You can find that doc here if you want to read some more about it.

Ok so now that we have the overall gist of things down, let’s take a look at our ridiculously over simplified “module”. Here is the contents of our file “my_module_1.py”:

my_string = 'whoa, this is so kewl'
print(my_string)

Pretty serious code 🙂

Our other script “my_module_2.py” is also pretty simple, but this one refers back to the first module to use the variable “my_string” — we’ll get to why this tripped me up in a bit:

import my_module_1
my_new_string = f'carl said: {my_module_1.my_string}'
print(f'carl said: {my_module_1.my_string}')

Alrighty, so if we run “my_module_1.py” it will simply print “whoa, this is so kewl” — no surprise there. If we run “my_module_2.py” it will *also* print “whoa, this is so kewl” because it is importing/loading the first script, and then of course it will also print “carl said: whoa, this is so kewl” as expected. Great, so our super fancy project works as desired. Now, because we are trying to be better about testing, let’s write a super simple test to validate this code works as expected.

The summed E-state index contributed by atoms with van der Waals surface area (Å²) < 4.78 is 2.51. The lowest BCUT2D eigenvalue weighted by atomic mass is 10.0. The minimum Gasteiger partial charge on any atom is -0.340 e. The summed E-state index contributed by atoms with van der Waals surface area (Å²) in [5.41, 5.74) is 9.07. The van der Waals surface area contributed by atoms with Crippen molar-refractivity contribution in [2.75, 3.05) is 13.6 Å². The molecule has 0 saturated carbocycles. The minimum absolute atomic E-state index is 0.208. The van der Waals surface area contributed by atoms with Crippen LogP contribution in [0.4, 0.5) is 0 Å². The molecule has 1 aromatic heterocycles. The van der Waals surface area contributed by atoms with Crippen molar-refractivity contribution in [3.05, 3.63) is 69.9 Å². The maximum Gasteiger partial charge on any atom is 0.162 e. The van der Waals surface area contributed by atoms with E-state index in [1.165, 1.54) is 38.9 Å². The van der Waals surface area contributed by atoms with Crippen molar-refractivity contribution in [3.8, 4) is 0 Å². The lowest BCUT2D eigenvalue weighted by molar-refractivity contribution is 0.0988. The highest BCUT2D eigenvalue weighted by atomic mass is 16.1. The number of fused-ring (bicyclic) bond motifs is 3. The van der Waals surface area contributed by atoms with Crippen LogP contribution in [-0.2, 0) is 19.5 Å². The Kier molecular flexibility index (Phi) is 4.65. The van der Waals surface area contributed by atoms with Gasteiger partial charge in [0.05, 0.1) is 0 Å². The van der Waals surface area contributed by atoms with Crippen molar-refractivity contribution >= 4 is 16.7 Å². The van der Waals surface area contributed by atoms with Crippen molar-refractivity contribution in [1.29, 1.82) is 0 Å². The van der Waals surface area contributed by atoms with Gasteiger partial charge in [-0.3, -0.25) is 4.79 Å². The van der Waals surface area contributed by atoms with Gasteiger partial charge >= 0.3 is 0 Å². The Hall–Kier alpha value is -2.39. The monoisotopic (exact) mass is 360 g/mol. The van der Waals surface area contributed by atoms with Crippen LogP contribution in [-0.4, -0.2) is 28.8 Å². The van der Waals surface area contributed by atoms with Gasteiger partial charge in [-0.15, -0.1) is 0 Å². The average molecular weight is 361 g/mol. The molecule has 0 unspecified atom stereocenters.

In our test folder, we’ll create a new script called “test_basics.py” that looks like this:

import unittest
import my_module_1


class TestMe(unittest.TestCase):
   def test_stuff(self):
       assert my_module_1.my_string == 'whoa, this is so kewl'


if __name__ == '__main__':
    unittest.main()

At the top we’ll import the unittest library to use for our testing, and we’ll also import our script “my_module_1” so that we can validate (assert) that our variable “my_string” is actual equal to what we think it should be (“whoa, this is so kewl”).